Up in Smoke (1957 film)

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Up in Smoke
Up in Smoke FilmPoster.jpeg
Directed by William Beaudine
Produced by Richard Heermance
Written by Bert Lawrence (story)
Jack Townley (screenplay)
Elwood Ullman (story)
Starring Huntz Hall
Stanley Clements
David Gorcey
Eddie LeRoy
Dick Elliott
Music by Marlin Skiles
Cinematography Harry Neumann
Edited by William Austin
Distributed by Allied Artists Pictures
Release date
  • December 22, 1957 (1957-12-22)
Running time
64 minutes[1]
Country United States
Language English

Up in Smoke is a 1957 film starring the comedy team of The Bowery Boys.[1] The film was released on December 22, 1957 by Allied Artists and is the forty-seventh film in the series.[citation needed]


The Bowery Boys have been collecting money to help a young polio victim in the neighborhood. At Mike Clancy's café, Sach is entrusted with taking the ninety dollars they collected to the bank. Sam, a new customer of Mike's, offers to give Sach a ride to the bank, but takes him instead to a phony bookie joint where, unaware that the operation is not legitimate, he loses all the money to con men Tony and Al. After Duke berates him for losing the cash, Sach tells Blinky that he would give his very soul to get even with the bookies. Seconds after Blinky leaves, Sach receives a visit from the devil, sporting a morning coat and two small horns under his hat. The devil offers Sach a deal: he will provide Sach with the name of a winning horse every day for a week in return for Sach's soul. Although scared, Sach ultimately agrees and, after signing the devil's contract, is provided with his winner of the day.

When Sach returns to Tony and Al to make a bet, they ask him for cash. Sach then decides to sell a jalopy belonging to the boys and takes it to a used car dealer, unaware that Duke has just sold the car to a patrol officer. The dealer virtually tears the car apart to reduce its value and offers Sach a dime for it, just as the policeman finds and arrests him. The devil visits Sach in jail and gives him the name of another winning horse. When Sach's horse wins, Tony and Al wonder if he might have inside information. With Mike's help, Duke and the others bail Sach out and the next day, the devil reappears in the form of an organ grinder's monkey with another tip. After the boys discover Sach chatting with the monkey, they arrange for him to visit a psychiatrist, but Sach only confuses the doctor, who ends up asking him for tips on winning horses. With twenty dollars borrowed from Mike, Sach returns to the phony bookie joint to bet on the newest horse the devil gave him, and Tony and Al decide to lay legitimate bets on the same horse. At the last moment, however, Sach is persuaded by a tout to bet on a different horse and everybody loses. Tony and Al are mystified by Sach's inside information and persuade Mabel, Tony's girl friend, to take a waitress job at Mike's to keep tabs on Sach and to find out the source of his tips. On the last day of their agreement, the devil gives Sach a hundred dollar bill and tells him to go to the racetrack and await word on the winning horse's name.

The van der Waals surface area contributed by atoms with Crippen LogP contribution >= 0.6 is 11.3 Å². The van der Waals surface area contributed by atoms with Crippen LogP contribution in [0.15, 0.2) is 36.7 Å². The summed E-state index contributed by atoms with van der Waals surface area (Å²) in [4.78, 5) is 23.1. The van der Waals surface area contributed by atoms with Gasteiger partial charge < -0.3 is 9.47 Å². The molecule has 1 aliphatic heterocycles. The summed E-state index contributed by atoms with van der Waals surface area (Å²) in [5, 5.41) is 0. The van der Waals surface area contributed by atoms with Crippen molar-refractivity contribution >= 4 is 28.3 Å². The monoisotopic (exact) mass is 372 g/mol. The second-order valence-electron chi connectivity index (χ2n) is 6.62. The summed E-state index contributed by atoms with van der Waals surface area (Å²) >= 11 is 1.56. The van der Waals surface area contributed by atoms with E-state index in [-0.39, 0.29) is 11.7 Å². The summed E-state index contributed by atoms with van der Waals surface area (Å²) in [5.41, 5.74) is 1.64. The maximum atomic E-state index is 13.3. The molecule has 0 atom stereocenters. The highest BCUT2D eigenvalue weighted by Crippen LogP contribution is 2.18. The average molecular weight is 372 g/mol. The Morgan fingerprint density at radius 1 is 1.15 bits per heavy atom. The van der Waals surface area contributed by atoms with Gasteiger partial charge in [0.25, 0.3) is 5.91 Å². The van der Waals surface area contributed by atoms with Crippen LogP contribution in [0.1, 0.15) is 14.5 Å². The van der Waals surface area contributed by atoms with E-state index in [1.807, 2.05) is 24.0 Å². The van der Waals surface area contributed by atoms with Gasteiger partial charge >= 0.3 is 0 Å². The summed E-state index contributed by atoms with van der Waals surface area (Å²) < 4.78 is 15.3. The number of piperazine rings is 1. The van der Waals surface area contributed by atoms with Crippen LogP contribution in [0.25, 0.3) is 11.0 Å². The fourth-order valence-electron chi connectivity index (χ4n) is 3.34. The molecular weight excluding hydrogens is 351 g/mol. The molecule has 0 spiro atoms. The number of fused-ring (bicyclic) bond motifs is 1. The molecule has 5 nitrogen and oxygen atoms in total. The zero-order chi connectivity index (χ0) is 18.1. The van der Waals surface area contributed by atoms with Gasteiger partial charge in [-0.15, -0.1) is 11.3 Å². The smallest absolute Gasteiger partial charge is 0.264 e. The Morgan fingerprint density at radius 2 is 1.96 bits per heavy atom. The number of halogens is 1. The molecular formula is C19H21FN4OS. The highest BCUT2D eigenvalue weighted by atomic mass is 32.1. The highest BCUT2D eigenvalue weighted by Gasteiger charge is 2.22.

Sach and Duke go to the track, accompanied by Mabel, and are followed by Tony, Al and Sam. Just after Sach receives the horse's name, "Rubber Check," from the devil, disguised as a soft drinks salesman, Chuck arrives with the news that the Polio Fund has agreed to pay for the boy's treatment. Sach then realizes that they now do not need the money and he can cancel the devil's contract. Duke, however, insists on betting on Rubber Check and Mabel tips off Tony and the others. Sach talks with the devil and attempts to break the contract, but the devil refuses and points out that if the horse wins, Sach's soul is his. Sach then convinces Duke to help him to disable Rubber Check's jockey after which Sach takes his place in the race, but is unable to stop the horse from winning. Just after Sach explains the full dimensions of his problem to Duke, the devil reappears to claim him, but is thwarted by an official track announcement that Rubber Check is disqualified as he had an unauthorized jockey, thereby nullifying the devil's contract with Sach and causing Tony and his gang to lose all their money.

Back in the Bowery, Sach is surprised to find the disenfranchised devil working as a busboy at Mike's. After the devil tells him that he can regain his "horns" by securing new clients, Sach directs him towards the bookies.


  • This and the next film in the series (In the Money) were made because Huntz Hall still had two more films left on his contract for Allied Artists.
  • This is the only film in which Sach refers to Duke as 'Chief'. Typically, Sach would only refer to Slip (Leo Gorcey) as 'Chief', and would refer to Duke as 'Dukey'.


The Bowery Boys[edit]

Remaining cast[edit]

Home media[edit]

Warner Archives released the film on made-to-order DVD in the United States as part of "The Bowery Boys, Volume Three" on October 1, 2013.

See also[edit]


External links[edit]

Preceded by
Looking for Danger
'The Bowery Boys' movies
Succeeded by
In the Money